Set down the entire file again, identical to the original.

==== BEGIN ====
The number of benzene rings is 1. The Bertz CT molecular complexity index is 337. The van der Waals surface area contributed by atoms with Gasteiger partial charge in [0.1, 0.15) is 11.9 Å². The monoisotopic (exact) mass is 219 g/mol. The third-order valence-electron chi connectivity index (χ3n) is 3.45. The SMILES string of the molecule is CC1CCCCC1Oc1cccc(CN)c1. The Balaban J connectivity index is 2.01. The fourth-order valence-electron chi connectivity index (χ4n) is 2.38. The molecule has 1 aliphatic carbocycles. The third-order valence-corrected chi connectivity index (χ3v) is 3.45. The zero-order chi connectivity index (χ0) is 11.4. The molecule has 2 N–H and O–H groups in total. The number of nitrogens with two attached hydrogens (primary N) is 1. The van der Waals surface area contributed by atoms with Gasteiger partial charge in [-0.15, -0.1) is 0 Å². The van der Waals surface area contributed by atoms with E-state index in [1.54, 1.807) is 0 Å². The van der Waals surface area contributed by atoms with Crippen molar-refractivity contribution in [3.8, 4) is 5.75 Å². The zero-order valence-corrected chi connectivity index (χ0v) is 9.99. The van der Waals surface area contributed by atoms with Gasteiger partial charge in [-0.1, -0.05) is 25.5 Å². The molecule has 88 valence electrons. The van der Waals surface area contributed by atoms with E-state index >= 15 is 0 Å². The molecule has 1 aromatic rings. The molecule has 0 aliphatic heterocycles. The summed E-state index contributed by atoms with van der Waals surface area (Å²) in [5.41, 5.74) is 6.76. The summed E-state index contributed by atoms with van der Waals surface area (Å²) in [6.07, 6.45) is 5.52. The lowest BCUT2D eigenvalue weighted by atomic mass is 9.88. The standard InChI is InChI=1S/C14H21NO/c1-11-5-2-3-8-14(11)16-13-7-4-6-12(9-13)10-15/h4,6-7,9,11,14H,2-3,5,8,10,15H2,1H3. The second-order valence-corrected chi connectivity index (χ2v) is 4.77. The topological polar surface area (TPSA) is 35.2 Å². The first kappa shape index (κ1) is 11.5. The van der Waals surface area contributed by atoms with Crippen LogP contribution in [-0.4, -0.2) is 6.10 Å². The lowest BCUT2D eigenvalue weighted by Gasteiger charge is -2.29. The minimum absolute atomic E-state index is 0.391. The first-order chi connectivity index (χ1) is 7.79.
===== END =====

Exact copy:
The number of benzene rings is 1. The Bertz CT molecular complexity index is 337. The van der Waals surface area contributed by atoms with Gasteiger partial charge in [0.1, 0.15) is 11.9 Å². The monoisotopic (exact) mass is 219 g/mol. The third-order valence-electron chi connectivity index (χ3n) is 3.45. The SMILES string of the molecule is CC1CCCCC1Oc1cccc(CN)c1. The Balaban J connectivity index is 2.01. The fourth-order valence-electron chi connectivity index (χ4n) is 2.38. The molecule has 1 aliphatic carbocycles. The third-order valence-corrected chi connectivity index (χ3v) is 3.45. The zero-order chi connectivity index (χ0) is 11.4. The molecule has 2 N–H and O–H groups in total. The number of nitrogens with two attached hydrogens (primary N) is 1. The van der Waals surface area contributed by atoms with Gasteiger partial charge in [-0.15, -0.1) is 0 Å². The van der Waals surface area contributed by atoms with E-state index in [1.54, 1.807) is 0 Å². The van der Waals surface area contributed by atoms with Crippen molar-refractivity contribution in [3.8, 4) is 5.75 Å². The zero-order valence-corrected chi connectivity index (χ0v) is 9.99. The van der Waals surface area contributed by atoms with Gasteiger partial charge in [-0.1, -0.05) is 25.5 Å². The molecule has 88 valence electrons. The van der Waals surface area contributed by atoms with E-state index >= 15 is 0 Å². The molecule has 1 aromatic rings. The molecule has 0 aliphatic heterocycles. The summed E-state index contributed by atoms with van der Waals surface area (Å²) in [5.41, 5.74) is 6.76. The summed E-state index contributed by atoms with van der Waals surface area (Å²) in [6.07, 6.45) is 5.52. The lowest BCUT2D eigenvalue weighted by atomic mass is 9.88. The standard InChI is InChI=1S/C14H21NO/c1-11-5-2-3-8-14(11)16-13-7-4-6-12(9-13)10-15/h4,6-7,9,11,14H,2-3,5,8,10,15H2,1H3. The second-order valence-corrected chi connectivity index (χ2v) is 4.77. The topological polar surface area (TPSA) is 35.2 Å². The first kappa shape index (κ1) is 11.5. The van der Waals surface area contributed by atoms with Crippen LogP contribution in [-0.4, -0.2) is 6.10 Å². The lowest BCUT2D eigenvalue weighted by Gasteiger charge is -2.29. The minimum absolute atomic E-state index is 0.391. The first-order chi connectivity index (χ1) is 7.79.